Author got start in grade school

BLACKFOOT — When he was in sixth grade, Kirby Jonas fell in love with writing.
Jonas, a Pocatello firefighter, was at Stinkin' Cute signing his latest novel, "The Secret of Two Hawks" on Saturday. It is his 11th book.
Kirby said a teacher in Shelley, whose name he doesn't remember, assigned his students to write a short story. He wrote four words, including "stream," as a possible theme.
"I thought "stream," I can write a Western story about that," Jonas said. He did, the teacher liked it and Jonas' career as an author began. "From then on, I had the urge.
"I used to read a lot of Louis L'Amour books," Jonas said of his love of Westerns.
He wrote his first novel while he was a junior in high school. It was set in Arizona.
After serving an LDS Church mission to France, Jonas moved to Arizona and began researching archives. His first three novels are set there.
Research, Jonas said, is an important element of believable story-telling.
"I go to the archives, the newspapers, for the time period I've decided to set my stories in," he said. "I pay attention to the ads, too, because they add authenticity."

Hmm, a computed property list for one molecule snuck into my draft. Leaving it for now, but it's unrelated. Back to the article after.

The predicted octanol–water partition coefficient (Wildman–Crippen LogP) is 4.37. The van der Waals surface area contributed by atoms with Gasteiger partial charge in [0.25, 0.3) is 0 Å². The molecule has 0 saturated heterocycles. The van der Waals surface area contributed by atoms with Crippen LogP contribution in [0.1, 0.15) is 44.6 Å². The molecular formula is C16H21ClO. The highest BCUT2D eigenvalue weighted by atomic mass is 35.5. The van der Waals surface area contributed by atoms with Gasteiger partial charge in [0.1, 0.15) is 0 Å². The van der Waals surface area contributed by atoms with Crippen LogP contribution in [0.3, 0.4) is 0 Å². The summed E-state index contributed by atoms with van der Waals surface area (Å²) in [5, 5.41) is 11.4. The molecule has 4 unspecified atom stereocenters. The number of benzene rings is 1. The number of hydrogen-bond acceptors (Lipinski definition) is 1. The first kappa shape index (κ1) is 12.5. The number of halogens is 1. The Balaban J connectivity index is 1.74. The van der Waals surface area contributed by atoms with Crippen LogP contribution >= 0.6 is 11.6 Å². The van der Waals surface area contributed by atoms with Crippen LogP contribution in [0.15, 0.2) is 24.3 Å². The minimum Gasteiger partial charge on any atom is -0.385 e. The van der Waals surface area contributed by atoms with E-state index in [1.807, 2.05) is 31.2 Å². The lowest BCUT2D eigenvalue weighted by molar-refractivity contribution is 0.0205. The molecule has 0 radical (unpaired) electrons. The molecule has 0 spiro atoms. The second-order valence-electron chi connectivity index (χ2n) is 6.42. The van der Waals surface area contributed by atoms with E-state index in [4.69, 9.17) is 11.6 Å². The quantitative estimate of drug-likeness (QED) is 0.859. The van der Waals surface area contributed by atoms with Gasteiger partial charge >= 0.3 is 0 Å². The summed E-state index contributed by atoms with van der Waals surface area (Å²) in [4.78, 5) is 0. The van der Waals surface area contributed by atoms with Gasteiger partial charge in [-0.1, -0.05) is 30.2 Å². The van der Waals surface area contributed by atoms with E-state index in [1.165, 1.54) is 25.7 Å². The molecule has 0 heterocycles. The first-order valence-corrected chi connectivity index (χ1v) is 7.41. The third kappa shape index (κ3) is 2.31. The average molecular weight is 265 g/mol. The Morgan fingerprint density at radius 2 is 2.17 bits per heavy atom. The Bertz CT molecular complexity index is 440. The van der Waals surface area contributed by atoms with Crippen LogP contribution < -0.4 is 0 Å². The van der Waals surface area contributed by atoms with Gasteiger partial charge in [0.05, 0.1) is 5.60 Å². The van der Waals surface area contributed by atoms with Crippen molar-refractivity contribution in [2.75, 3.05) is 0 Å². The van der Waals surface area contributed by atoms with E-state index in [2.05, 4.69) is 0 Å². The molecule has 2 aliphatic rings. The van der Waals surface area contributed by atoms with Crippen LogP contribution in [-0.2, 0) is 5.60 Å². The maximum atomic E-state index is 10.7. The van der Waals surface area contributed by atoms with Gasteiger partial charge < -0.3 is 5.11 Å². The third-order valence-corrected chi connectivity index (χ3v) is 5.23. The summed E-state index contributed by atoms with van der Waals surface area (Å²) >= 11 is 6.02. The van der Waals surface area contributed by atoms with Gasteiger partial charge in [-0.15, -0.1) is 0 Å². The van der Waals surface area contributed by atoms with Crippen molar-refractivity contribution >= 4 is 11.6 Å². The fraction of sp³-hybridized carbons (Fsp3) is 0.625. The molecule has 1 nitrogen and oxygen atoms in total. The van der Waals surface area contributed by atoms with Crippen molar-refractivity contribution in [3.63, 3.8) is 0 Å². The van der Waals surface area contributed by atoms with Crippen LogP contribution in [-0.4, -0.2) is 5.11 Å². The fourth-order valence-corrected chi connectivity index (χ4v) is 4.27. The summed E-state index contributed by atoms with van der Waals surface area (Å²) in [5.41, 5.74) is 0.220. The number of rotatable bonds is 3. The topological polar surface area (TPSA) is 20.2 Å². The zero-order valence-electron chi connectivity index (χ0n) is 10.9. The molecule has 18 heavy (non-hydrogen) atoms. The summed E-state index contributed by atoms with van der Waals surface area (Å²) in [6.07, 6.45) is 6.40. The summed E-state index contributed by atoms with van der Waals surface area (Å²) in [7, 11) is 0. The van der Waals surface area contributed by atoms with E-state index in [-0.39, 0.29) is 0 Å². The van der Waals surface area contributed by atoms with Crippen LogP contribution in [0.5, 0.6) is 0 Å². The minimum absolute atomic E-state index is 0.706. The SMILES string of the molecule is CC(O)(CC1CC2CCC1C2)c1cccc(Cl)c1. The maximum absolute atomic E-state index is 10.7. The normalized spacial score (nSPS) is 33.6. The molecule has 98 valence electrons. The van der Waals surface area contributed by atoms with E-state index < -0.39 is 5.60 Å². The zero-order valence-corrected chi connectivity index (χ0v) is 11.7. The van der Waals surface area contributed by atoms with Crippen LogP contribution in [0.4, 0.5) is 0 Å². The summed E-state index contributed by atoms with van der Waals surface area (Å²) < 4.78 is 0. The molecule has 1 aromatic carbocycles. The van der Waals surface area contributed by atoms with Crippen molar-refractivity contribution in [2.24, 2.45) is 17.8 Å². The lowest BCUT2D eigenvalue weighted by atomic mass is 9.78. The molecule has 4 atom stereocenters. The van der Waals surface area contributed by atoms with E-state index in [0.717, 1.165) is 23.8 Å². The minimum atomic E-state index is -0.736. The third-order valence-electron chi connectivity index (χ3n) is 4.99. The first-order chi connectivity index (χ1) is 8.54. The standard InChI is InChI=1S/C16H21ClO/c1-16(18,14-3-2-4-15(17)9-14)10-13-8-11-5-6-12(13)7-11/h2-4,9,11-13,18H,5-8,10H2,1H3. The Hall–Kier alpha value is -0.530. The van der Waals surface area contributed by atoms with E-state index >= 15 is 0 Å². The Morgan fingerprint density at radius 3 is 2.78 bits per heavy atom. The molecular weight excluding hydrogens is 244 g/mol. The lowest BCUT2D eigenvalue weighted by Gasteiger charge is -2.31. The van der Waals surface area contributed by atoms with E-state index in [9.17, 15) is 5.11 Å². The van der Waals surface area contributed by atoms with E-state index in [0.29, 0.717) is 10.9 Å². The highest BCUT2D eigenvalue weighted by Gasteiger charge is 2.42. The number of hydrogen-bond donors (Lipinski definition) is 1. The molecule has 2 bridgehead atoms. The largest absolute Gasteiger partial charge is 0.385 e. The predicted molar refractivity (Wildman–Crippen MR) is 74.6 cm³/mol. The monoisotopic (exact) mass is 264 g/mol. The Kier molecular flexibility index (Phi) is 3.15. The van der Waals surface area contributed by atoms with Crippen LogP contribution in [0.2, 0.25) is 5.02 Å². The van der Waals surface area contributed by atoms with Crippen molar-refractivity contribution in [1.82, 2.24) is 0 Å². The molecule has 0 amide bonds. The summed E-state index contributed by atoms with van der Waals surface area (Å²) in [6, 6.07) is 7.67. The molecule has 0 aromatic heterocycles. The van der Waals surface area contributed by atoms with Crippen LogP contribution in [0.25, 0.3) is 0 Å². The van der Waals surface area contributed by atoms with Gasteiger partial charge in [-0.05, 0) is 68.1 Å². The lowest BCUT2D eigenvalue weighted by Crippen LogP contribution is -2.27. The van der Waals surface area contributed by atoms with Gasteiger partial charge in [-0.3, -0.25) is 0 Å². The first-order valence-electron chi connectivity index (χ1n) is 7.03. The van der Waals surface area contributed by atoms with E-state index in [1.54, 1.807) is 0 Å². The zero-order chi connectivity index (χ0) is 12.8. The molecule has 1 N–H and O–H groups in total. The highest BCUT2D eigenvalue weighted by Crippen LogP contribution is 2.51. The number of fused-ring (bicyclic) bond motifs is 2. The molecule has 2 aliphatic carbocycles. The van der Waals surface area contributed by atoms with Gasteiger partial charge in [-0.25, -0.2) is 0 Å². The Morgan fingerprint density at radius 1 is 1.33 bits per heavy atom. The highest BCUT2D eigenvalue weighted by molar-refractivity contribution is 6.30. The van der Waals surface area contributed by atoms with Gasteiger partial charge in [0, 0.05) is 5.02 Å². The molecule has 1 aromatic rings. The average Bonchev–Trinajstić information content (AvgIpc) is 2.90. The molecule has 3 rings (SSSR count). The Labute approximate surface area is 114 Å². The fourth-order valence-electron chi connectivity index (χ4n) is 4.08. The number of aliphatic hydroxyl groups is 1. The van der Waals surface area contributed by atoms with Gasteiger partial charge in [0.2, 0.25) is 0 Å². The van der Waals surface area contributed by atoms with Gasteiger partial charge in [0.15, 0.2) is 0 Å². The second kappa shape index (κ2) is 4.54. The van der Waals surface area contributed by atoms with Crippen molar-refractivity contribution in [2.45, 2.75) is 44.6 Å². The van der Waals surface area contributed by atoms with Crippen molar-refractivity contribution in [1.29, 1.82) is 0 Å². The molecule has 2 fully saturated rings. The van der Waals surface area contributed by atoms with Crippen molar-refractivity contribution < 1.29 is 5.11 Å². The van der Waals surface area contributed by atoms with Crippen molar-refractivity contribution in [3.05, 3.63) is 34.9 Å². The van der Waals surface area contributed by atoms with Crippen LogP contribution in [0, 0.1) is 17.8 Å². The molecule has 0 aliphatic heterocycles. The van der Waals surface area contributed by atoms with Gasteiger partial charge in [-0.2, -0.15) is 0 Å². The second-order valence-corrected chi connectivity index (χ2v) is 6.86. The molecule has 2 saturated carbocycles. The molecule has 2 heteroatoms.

For instance, he said, he discovered an ad for oleomargarine in an 1885 newspaper and mentioned that product in one of his books.
A graduate of Shelley High School and the grandson of former Bingham County Sheriff Arch Hess, Jonas dreamed of becoming a game warden or a lawman while growing up.
He worked for Idaho Fish and Game for awhile, then, with the encouragement of a Soda Springs Police Chief, he attended the police academy at Idaho State University.
Then came three years of service with the Pocatello Police Department before he changed to the fire service. He has served with the Pocatello Fire Department for 20 years.
"It was a neat job," he said of his time with the police force, "but, with 6-year-old kids (displaying their dislike for policemen), I decided it wasn't my bag."
Jonas found a publisher for his first two books, but has since self-published once he understood his market.
Jonas said he hopes to have another book ready by March of 2013.
It normally takes him about a year to produce each novel, he said. That time includes time to do the research, develop the plot and to weave his story.
Jonas is proud that his books are appropriate to all ages.
"My books are clean," he said. "Anybody from your 9-year-old to your grandma can read them without blushing."
His wife Debbie works with him in their publishing endeavors. They have been married for 24 years and have four children.
During Saturday's book-signing, several people told Jonas how much they or family members enjoyed his stories.